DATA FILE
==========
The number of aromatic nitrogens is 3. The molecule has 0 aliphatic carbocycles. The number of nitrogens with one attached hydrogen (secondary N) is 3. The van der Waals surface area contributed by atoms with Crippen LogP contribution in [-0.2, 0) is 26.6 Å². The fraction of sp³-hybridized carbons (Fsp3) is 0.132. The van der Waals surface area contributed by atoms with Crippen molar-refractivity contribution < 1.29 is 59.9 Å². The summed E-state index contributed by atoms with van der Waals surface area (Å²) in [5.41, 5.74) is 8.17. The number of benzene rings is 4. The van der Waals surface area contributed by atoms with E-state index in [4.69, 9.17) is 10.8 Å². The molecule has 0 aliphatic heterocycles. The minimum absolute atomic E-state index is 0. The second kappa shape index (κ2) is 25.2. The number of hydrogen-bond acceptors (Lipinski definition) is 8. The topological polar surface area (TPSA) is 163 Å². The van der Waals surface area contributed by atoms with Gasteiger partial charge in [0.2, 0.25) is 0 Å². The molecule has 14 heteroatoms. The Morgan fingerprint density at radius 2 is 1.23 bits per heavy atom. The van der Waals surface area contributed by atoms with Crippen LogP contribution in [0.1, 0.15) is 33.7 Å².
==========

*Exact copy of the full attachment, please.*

The number of aromatic nitrogens is 3. The molecule has 0 aliphatic carbocycles. The number of nitrogens with one attached hydrogen (secondary N) is 3. The van der Waals surface area contributed by atoms with Crippen LogP contribution in [-0.2, 0) is 26.6 Å². The fraction of sp³-hybridized carbons (Fsp3) is 0.132. The van der Waals surface area contributed by atoms with Crippen molar-refractivity contribution < 1.29 is 59.9 Å². The summed E-state index contributed by atoms with van der Waals surface area (Å²) in [5.41, 5.74) is 8.17. The number of benzene rings is 4. The van der Waals surface area contributed by atoms with E-state index in [4.69, 9.17) is 10.8 Å². The molecule has 0 aliphatic heterocycles. The minimum absolute atomic E-state index is 0. The second kappa shape index (κ2) is 25.2. The number of hydrogen-bond acceptors (Lipinski definition) is 8. The topological polar surface area (TPSA) is 163 Å². The van der Waals surface area contributed by atoms with Gasteiger partial charge in [0.2, 0.25) is 0 Å². The molecule has 14 heteroatoms. The Morgan fingerprint density at radius 2 is 1.23 bits per heavy atom. The van der Waals surface area contributed by atoms with Crippen LogP contribution in [0.1, 0.15) is 33.7 Å².